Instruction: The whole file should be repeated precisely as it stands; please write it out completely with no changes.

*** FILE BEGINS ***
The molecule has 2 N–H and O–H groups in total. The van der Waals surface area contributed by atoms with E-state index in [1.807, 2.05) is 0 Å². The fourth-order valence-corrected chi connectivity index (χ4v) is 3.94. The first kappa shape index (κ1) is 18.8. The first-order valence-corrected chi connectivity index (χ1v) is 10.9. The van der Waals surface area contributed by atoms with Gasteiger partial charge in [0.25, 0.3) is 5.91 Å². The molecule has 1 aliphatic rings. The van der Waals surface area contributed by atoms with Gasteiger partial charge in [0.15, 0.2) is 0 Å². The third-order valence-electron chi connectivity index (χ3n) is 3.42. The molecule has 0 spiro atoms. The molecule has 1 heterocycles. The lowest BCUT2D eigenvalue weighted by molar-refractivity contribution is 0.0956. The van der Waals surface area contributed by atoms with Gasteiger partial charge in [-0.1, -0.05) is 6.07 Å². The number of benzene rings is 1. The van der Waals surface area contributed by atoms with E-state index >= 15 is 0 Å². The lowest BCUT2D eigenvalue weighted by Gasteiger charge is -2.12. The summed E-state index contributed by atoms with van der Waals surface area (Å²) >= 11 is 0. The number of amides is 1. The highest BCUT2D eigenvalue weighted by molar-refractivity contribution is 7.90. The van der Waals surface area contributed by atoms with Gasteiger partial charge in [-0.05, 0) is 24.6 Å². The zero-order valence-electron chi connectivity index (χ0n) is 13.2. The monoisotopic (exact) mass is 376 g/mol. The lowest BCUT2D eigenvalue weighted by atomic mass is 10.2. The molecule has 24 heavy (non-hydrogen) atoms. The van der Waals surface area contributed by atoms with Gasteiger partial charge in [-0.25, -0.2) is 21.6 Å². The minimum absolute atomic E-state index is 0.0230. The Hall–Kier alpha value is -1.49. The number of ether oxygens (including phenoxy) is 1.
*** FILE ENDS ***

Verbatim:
The molecule has 2 N–H and O–H groups in total. The van der Waals surface area contributed by atoms with E-state index in [1.807, 2.05) is 0 Å². The fourth-order valence-corrected chi connectivity index (χ4v) is 3.94. The first kappa shape index (κ1) is 18.8. The first-order valence-corrected chi connectivity index (χ1v) is 10.9. The van der Waals surface area contributed by atoms with Gasteiger partial charge in [0.25, 0.3) is 5.91 Å². The molecule has 1 aliphatic rings. The van der Waals surface area contributed by atoms with Gasteiger partial charge in [0.15, 0.2) is 0 Å². The third-order valence-electron chi connectivity index (χ3n) is 3.42. The molecule has 0 spiro atoms. The molecule has 1 heterocycles. The lowest BCUT2D eigenvalue weighted by molar-refractivity contribution is 0.0956. The van der Waals surface area contributed by atoms with Gasteiger partial charge in [-0.1, -0.05) is 6.07 Å². The number of benzene rings is 1. The van der Waals surface area contributed by atoms with E-state index >= 15 is 0 Å². The lowest BCUT2D eigenvalue weighted by Gasteiger charge is -2.12. The summed E-state index contributed by atoms with van der Waals surface area (Å²) >= 11 is 0. The number of amides is 1. The highest BCUT2D eigenvalue weighted by molar-refractivity contribution is 7.90. The van der Waals surface area contributed by atoms with Gasteiger partial charge in [-0.05, 0) is 24.6 Å². The zero-order valence-electron chi connectivity index (χ0n) is 13.2. The monoisotopic (exact) mass is 376 g/mol. The lowest BCUT2D eigenvalue weighted by atomic mass is 10.2. The molecule has 24 heavy (non-hydrogen) atoms. The van der Waals surface area contributed by atoms with Gasteiger partial charge in [-0.25, -0.2) is 21.6 Å². The minimum absolute atomic E-state index is 0.0230. The Hall–Kier alpha value is -1.49. The number of ether oxygens (including phenoxy) is 1.